Gosnell’s chilling words from jail: new e-book by Philadelphia reporter

Kermit Gosnell is in jail, and it’s unlikely he’ll ever get out. He is unremorseful after his convictions in the deaths of babies whose spines were snipped after surviving attempted late-term abortions. He’s not sorry about the conditions in his office that played a role in the death of Karnamaya Mongar. How does one get inside the head of such a man?

Steve Volk, a reporter for Philadelphia magazine, decided to give it a try. He didn’t aim to glamorize Gosnell, but he wanted to figure out why and how he wound up doing what he did. Communicating with the incarcerated Gosnell was a complicated process, but Volk’s persistence paid off. Now Volk has expanded his original magazine article into a short e-book. Gosnell’s Babies: Inside the Mind of America’s Most Notorious Abortion Doctor is available at Amazon.com.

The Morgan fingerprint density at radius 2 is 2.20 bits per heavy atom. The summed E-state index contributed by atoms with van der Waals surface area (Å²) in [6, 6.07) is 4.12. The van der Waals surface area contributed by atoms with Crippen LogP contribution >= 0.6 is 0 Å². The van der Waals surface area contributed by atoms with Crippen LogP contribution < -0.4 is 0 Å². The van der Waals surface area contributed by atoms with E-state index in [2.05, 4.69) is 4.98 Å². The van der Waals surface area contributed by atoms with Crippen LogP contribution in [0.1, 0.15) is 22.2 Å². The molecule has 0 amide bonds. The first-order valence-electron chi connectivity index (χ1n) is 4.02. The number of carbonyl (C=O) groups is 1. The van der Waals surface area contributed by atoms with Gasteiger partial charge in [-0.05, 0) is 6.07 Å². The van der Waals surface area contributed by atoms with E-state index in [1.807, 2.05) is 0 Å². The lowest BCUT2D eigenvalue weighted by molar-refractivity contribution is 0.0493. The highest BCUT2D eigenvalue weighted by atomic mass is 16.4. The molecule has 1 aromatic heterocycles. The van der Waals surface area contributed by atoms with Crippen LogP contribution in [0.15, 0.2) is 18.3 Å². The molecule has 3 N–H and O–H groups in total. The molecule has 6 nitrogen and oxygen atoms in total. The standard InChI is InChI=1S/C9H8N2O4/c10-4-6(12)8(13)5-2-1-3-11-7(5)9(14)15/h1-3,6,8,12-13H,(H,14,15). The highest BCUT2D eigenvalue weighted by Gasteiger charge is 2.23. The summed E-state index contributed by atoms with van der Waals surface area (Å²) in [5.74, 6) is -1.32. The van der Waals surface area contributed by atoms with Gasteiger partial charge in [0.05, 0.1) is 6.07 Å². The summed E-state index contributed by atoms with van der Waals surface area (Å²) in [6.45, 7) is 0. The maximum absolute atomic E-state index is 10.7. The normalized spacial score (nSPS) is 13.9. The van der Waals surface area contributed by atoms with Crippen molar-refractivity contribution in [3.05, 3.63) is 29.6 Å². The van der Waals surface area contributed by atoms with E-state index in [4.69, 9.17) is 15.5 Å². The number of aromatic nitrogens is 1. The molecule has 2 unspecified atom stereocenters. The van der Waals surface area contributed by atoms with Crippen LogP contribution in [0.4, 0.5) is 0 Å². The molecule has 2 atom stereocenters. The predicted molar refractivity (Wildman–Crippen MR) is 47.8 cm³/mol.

I can’t tell which side of the abortion debate Volk favors, although he clearly feels a sense of horror for Gosnell’s brand of medical practice. Volk sets out to be a scribe, not an advocate. He writes with unadorned clarity about what he saw and heard in the course of the Gosnell trial, along with his more recent communications with Gosnell. The result is a record of a crucial moment in medical and cultural American history – a moment too important to be left to fleeting headlines.

Gosnell considered babies who survived abortion attempts to be already dead, despite movements clearly indicating life, leaving him with no qualms about the “snipping” for which he is most notorious. His determinations of fetal age were sometimes more political than medical, as he listed many patients as being “24 ½ weeks” pregnant; state law limited abortions to 24 weeks. Yet despite grand jury findings and the outcome of the trial, some of Gosnell’s former patients who knew him before the days of his “Women’s Medical Society” still don’t believe that he did the things for which he was convicted.

Volk’s account is hard to take in some sections. That’s the nature of his subject. The book is important lest we forget what happened at 3801 Lancaster in Philadelphia.

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